Employers must consistently implement the punishments specified in their sexual harassment policies. That means no exceptions for higher-up management team members, those with track records of good behavior, or those who are highly connected. Employers must make it clear that there will be consequences for harassment in the workplace.

6. Protect Victims

Employers must prioritize the protection of victims of sexual harassment in the workplace. That may mean the following:

  • Preventing perpetrators from working close to victims, even if that means changing the perpetrator’s team or schedule
  • Providing higher levels of oversight for employees accused of sexual harassment
  • Ensuring that the victim does not face retaliation for reporting harassment in the workplace

Sexual Harassment Prevention FAQs

Sexual harassment encompasses any sexually related behaviors that are uncomfortable and unwanted. That includes unwanted physical contact and comments about gender, sexuality, and physical attributes, among other things.

Examples of sexual harassment in the workplace or at school include:

Preventing sexual harassment is critical for several reasons, including:

  • It raises awareness of potentially uncomfortable or dangerous behaviors within the organization.
  • It helps create a more comfortable work environment for everyone in the workplace.
  • It empowers victims to speak up about harassment or potential harassment.
  • It improves employee morale and focus.

Furthermore, there are legal consequences for allowing sexual harassment to continue in the workplace.

What To Do When You or a Loved One Is Sexually Harassed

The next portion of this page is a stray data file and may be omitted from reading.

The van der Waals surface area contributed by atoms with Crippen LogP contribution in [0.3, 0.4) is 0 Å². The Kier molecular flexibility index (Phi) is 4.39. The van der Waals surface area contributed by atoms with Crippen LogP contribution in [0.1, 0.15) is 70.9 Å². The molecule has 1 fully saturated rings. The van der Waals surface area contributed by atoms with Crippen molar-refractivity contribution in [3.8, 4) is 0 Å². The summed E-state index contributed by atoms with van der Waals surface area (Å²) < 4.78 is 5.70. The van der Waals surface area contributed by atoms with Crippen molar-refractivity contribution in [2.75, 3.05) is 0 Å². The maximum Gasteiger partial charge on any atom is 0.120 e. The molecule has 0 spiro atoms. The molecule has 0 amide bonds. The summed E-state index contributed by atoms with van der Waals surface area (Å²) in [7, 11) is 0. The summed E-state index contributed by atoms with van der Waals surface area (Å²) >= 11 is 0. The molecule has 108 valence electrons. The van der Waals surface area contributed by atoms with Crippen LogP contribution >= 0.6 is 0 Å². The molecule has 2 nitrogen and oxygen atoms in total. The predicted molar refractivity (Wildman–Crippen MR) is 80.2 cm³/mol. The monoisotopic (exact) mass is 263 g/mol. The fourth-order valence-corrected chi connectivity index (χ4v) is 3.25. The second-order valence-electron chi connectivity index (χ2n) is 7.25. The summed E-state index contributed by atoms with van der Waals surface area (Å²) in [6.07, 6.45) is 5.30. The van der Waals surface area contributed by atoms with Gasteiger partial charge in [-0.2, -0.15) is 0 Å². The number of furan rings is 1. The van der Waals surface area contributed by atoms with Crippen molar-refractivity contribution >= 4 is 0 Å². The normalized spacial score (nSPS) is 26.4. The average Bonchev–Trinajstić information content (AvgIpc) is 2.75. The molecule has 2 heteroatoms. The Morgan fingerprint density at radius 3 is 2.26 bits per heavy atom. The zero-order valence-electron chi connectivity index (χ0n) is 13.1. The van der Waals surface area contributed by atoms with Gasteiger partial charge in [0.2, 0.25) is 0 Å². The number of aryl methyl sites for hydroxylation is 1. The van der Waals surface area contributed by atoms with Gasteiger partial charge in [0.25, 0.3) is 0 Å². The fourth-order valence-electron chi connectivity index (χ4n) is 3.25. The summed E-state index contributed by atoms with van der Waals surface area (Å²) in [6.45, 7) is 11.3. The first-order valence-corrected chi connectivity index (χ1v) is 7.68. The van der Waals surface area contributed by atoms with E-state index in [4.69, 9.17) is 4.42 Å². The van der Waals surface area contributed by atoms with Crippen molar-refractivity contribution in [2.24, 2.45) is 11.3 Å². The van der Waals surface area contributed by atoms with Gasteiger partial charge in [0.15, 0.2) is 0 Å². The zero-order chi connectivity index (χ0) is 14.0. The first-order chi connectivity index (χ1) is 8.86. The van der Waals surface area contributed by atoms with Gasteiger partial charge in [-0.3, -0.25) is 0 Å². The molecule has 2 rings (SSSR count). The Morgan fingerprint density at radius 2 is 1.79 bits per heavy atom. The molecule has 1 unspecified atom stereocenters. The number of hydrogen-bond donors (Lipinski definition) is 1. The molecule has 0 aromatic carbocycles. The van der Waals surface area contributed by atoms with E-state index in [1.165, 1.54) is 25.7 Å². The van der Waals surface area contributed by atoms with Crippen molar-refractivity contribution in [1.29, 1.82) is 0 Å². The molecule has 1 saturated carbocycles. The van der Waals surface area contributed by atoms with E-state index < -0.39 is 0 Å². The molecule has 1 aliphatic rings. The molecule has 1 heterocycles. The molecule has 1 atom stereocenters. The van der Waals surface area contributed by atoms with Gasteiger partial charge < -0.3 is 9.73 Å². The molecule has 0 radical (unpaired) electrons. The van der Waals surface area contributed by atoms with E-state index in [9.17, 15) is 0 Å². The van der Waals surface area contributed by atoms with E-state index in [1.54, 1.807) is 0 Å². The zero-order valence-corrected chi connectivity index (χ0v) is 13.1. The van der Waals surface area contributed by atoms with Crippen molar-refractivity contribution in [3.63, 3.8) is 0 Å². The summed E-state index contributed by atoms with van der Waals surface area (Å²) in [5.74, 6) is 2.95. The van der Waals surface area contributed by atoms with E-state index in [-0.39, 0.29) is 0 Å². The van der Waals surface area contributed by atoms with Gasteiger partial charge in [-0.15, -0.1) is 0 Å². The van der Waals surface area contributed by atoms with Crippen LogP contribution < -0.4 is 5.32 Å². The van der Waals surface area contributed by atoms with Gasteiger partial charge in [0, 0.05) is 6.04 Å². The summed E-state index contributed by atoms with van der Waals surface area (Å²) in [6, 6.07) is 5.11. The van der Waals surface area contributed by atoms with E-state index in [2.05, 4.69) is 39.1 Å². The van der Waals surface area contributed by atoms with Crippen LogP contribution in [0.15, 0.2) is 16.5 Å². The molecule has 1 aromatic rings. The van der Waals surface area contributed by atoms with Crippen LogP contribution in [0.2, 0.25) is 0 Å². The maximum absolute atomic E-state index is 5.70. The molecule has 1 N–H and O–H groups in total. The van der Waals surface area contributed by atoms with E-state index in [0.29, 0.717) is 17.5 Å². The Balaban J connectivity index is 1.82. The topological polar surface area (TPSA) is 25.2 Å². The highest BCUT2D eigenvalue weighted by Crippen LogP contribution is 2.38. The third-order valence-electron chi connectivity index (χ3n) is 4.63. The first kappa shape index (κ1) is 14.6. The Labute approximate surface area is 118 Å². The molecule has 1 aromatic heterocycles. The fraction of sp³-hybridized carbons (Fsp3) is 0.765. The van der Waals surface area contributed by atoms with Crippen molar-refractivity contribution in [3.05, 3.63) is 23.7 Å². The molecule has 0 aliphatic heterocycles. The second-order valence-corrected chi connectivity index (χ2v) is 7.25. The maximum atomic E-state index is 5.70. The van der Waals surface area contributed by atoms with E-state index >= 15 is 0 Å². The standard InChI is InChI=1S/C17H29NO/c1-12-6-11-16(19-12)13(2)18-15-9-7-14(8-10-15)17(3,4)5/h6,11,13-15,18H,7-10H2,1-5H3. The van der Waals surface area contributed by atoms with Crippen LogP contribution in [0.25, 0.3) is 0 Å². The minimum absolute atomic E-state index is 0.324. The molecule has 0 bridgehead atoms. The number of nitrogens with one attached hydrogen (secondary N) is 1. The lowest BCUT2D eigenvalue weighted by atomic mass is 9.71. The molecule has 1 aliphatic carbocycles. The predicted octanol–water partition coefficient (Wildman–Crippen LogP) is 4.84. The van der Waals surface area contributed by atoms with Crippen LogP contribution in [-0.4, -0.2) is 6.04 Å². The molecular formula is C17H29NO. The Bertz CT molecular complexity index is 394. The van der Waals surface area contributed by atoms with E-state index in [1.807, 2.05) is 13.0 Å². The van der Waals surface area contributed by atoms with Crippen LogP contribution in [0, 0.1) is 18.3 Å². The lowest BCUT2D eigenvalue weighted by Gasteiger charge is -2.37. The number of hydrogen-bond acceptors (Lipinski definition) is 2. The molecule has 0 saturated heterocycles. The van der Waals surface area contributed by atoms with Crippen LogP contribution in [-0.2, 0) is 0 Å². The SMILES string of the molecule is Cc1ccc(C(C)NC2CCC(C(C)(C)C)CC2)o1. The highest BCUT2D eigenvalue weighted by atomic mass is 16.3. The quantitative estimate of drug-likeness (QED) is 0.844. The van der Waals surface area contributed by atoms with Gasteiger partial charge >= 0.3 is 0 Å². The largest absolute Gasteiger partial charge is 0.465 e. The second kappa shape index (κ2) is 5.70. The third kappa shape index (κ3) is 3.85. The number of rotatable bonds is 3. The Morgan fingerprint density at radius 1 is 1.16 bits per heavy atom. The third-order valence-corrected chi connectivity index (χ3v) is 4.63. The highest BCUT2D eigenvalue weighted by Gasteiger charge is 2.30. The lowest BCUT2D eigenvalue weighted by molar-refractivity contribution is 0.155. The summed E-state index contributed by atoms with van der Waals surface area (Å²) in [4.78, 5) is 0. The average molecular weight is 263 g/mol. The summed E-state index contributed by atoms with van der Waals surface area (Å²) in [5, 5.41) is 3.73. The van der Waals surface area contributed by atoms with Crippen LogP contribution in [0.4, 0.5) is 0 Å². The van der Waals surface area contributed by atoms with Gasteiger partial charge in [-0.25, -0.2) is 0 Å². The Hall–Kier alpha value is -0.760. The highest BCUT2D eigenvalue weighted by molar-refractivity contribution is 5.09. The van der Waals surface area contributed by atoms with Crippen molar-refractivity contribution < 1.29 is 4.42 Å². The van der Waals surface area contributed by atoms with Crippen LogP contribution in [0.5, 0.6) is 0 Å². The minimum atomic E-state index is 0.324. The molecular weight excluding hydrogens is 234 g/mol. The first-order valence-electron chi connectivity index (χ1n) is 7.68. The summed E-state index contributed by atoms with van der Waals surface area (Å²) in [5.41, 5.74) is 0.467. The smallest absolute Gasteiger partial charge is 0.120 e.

If you or someone you love has been sexually harassed, there are several steps you can take.

  • Remove yourself from the situation immediately. You do not have to stay in a situation that makes you feel unsafe.
  • Tell the harasser you are uncomfortable with the behavior and want it to stop.
  • Report harassment as soon as possible. In the workplace, that usually means going to HR. At school, it may mean reporting it to an administrator or counselor.
  • See a counselor, if needed, to deal with the negative impact of harassment, including insomnia, anxiety, or depression.
  • Get legal help if needed.

Helping Survivors assists survivors of sexual harassment and sexual assault in pursuing the help and support they need to move forward, from connecting them with a sexual assault lawyer to offering resources and support to stop sexual harassment in the workplace or enable survivors to heal. Contact us today if you would like to learn more about how we can help.

Want To Speak With A Lawyer?

Understand your legal rights and options as a survivor of sexual assault and abuse.